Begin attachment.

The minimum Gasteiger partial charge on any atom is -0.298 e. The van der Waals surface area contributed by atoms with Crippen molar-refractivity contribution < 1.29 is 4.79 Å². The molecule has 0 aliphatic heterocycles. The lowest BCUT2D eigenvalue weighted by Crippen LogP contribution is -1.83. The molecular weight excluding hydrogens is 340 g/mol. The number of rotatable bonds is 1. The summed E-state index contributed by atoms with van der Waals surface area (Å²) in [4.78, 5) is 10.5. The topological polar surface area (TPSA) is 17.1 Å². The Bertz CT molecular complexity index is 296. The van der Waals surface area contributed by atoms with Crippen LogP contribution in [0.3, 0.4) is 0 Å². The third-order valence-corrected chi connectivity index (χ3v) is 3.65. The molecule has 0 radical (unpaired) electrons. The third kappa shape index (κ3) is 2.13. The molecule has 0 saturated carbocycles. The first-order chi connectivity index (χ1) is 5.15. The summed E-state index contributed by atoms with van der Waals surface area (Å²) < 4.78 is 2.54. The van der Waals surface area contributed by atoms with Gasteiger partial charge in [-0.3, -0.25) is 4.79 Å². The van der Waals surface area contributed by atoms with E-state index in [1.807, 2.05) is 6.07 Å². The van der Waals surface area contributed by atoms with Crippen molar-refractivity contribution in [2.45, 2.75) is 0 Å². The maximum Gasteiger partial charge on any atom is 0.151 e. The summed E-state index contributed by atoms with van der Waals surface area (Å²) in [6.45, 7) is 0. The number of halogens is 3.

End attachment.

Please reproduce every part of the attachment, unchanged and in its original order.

The minimum Gasteiger partial charge on any atom is -0.298 e. The van der Waals surface area contributed by atoms with Crippen molar-refractivity contribution < 1.29 is 4.79 Å². The molecule has 0 aliphatic heterocycles. The lowest BCUT2D eigenvalue weighted by Crippen LogP contribution is -1.83. The molecular weight excluding hydrogens is 340 g/mol. The number of rotatable bonds is 1. The summed E-state index contributed by atoms with van der Waals surface area (Å²) in [4.78, 5) is 10.5. The topological polar surface area (TPSA) is 17.1 Å². The Bertz CT molecular complexity index is 296. The van der Waals surface area contributed by atoms with Crippen LogP contribution in [0.3, 0.4) is 0 Å². The third-order valence-corrected chi connectivity index (χ3v) is 3.65. The molecule has 0 radical (unpaired) electrons. The third kappa shape index (κ3) is 2.13. The molecule has 0 saturated carbocycles. The first-order chi connectivity index (χ1) is 5.15. The summed E-state index contributed by atoms with van der Waals surface area (Å²) < 4.78 is 2.54. The van der Waals surface area contributed by atoms with Gasteiger partial charge in [-0.3, -0.25) is 4.79 Å². The van der Waals surface area contributed by atoms with E-state index in [1.807, 2.05) is 6.07 Å². The van der Waals surface area contributed by atoms with Crippen molar-refractivity contribution in [2.45, 2.75) is 0 Å². The maximum Gasteiger partial charge on any atom is 0.151 e. The summed E-state index contributed by atoms with van der Waals surface area (Å²) in [6.45, 7) is 0. The number of halogens is 3.